Militant Sikh clashes ‘may happen in Midlands’
May 31 2009 by Fionnuala Bourke, Sunday Mercury
A FATAL gun attack by militant Sikhs at a rival Austrian temple could easily have happened here in the Midlands, a community leader warned last night.
Davinder Parsad said tensions between so-called low-caste and mainstream Sikhs had been increasing in the region in recent years leading to a number of violent incidents.
“We are just lucky something similar has not happened here. This should serve as a wake-up call to the authorities.” said Mr Parsad.
One man died and 17 people were injured after six gunmen stormed the packed Shri Ravidass Sabha temple during a service in central Vienna last week.
The temple serves low-caste, or Dalit Sikhs, who follow the teachings of a 14th century saint called Ravidass whose writings are also included in the Sikh holy scriptures.
The Midlands is home to the biggest Ravidass community outside India with some 80,000 followers and several temples in the region.
Mr Parsad, general secretary of Coventry-based pressure group Castewatch, said Ravidass followers were increasingly being intimidated and discriminated against by fellow Sikhs from the Jat caste.
Now he is leading a campaign for a change in British law to legislate against caste discrimination making it a criminal offence.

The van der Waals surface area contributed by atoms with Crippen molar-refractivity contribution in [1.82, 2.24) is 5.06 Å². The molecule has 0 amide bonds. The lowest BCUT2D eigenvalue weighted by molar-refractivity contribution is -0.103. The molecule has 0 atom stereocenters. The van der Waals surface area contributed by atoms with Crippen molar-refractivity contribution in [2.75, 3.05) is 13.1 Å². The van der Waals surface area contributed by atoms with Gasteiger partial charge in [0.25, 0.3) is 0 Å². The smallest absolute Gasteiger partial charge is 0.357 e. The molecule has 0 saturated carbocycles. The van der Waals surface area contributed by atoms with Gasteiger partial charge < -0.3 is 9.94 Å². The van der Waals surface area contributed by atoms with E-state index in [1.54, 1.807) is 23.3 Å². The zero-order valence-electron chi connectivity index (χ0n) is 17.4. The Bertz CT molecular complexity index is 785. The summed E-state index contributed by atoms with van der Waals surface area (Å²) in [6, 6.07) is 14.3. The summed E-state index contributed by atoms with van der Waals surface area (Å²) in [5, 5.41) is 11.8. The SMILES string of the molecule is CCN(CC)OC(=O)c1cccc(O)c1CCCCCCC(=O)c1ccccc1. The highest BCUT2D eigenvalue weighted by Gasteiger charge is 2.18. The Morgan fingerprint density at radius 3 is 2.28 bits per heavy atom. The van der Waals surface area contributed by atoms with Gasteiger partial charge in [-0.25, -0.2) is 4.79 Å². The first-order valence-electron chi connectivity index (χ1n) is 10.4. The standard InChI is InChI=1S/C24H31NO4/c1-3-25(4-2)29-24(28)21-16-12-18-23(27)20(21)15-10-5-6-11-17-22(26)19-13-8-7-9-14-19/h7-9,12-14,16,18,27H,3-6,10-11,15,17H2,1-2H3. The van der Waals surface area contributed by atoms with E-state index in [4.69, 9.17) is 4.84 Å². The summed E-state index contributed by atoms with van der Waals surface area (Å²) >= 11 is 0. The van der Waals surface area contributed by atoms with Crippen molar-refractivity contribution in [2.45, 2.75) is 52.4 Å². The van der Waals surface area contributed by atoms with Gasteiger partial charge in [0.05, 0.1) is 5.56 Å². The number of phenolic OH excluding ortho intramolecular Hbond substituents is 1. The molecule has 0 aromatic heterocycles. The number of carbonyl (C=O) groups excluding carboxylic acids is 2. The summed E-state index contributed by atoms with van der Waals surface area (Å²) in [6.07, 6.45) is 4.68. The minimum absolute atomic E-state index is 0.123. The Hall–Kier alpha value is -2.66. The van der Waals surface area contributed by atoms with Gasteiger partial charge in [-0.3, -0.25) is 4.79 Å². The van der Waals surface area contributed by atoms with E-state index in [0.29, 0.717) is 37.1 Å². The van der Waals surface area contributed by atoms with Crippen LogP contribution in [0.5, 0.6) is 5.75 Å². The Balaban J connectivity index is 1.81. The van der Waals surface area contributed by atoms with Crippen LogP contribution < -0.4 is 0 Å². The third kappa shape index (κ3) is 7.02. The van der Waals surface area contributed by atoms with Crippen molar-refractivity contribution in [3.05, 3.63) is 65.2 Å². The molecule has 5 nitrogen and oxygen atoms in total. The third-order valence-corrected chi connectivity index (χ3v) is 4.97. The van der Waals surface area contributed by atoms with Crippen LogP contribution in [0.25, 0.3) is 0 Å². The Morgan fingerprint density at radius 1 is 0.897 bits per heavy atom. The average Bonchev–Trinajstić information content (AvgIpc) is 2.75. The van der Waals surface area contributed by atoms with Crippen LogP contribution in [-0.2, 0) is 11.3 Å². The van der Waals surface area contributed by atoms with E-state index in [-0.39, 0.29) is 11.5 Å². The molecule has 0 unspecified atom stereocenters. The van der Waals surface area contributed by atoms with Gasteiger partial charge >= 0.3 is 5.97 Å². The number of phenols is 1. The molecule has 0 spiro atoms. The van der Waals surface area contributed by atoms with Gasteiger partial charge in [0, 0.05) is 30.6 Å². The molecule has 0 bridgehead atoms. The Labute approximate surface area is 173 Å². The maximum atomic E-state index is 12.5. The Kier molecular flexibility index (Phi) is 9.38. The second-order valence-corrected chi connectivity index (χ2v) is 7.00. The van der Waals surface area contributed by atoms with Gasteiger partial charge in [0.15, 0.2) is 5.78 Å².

He said: “Caste discrimination is a big problem which has largely been ignored. Most people equate it with Hinduism but it is rife in Sikhism despite going against the core teachings of the Sikh Gurus.
“We have had incidents at our temples where fundamentalists have come in and tried to dictate what we can and can’t preach.
“We are peace-loving people but sometimes you have to make a stand before matters escalate like they did in Vienna.”
His fears were echoed by former Handsworth police superintendent David Webb who now works and advises the Ravidassis and other so-called low-caste South Asian communities in the Midlands.
He said: “I never thought the caste issue would become as bad as it is getting now. Even British-born second-generation Sikhs are having issues over it and the authorities here need to take notice.
“I have been called out countless times to mediate in disputes between different castes and I have tried my best to get everyone round a table to discuss these issues.
“But caste discrimination is a very deep-rooted prejudice that can’t be resolved overnight.”